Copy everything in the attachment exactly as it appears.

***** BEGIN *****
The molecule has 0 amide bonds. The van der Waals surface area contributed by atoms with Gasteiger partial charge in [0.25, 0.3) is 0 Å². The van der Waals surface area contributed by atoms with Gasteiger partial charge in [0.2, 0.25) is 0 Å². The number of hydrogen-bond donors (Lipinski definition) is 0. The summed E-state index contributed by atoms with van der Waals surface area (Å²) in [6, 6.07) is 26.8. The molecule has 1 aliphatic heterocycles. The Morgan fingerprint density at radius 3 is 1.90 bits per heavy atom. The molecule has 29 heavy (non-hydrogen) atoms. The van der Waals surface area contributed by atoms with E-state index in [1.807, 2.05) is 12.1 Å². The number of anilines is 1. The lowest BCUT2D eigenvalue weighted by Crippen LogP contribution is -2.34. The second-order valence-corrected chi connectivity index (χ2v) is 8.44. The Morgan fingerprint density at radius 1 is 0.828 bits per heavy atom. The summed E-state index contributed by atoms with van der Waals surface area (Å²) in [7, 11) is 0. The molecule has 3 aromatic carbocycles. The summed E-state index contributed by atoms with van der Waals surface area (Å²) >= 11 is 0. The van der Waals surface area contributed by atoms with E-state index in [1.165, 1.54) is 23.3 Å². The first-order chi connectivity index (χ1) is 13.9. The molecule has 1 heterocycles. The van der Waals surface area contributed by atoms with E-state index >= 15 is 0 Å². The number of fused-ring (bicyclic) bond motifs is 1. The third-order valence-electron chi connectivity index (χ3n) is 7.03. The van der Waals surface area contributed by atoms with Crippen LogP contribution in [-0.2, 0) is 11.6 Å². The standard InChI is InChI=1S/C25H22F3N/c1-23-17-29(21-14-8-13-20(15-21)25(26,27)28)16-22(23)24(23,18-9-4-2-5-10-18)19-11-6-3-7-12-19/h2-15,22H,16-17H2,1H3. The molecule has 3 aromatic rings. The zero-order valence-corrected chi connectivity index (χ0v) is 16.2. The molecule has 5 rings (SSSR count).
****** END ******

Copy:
The molecule has 0 amide bonds. The van der Waals surface area contributed by atoms with Gasteiger partial charge in [0.25, 0.3) is 0 Å². The van der Waals surface area contributed by atoms with Gasteiger partial charge in [0.2, 0.25) is 0 Å². The number of hydrogen-bond donors (Lipinski definition) is 0. The summed E-state index contributed by atoms with van der Waals surface area (Å²) in [6, 6.07) is 26.8. The molecule has 1 aliphatic heterocycles. The Morgan fingerprint density at radius 3 is 1.90 bits per heavy atom. The molecule has 29 heavy (non-hydrogen) atoms. The van der Waals surface area contributed by atoms with E-state index in [1.807, 2.05) is 12.1 Å². The number of anilines is 1. The lowest BCUT2D eigenvalue weighted by Crippen LogP contribution is -2.34. The second-order valence-corrected chi connectivity index (χ2v) is 8.44. The Morgan fingerprint density at radius 1 is 0.828 bits per heavy atom. The summed E-state index contributed by atoms with van der Waals surface area (Å²) in [7, 11) is 0. The molecule has 3 aromatic carbocycles. The summed E-state index contributed by atoms with van der Waals surface area (Å²) >= 11 is 0. The van der Waals surface area contributed by atoms with E-state index in [1.165, 1.54) is 23.3 Å². The first-order chi connectivity index (χ1) is 13.9. The molecule has 1 heterocycles. The van der Waals surface area contributed by atoms with E-state index >= 15 is 0 Å². The number of fused-ring (bicyclic) bond motifs is 1. The third-order valence-electron chi connectivity index (χ3n) is 7.03. The van der Waals surface area contributed by atoms with Crippen LogP contribution in [-0.2, 0) is 11.6 Å². The standard InChI is InChI=1S/C25H22F3N/c1-23-17-29(21-14-8-13-20(15-21)25(26,27)28)16-22(23)24(23,18-9-4-2-5-10-18)19-11-6-3-7-12-19/h2-15,22H,16-17H2,1H3. The molecule has 3 aromatic rings. The zero-order valence-corrected chi connectivity index (χ0v) is 16.2. The molecule has 5 rings (SSSR count).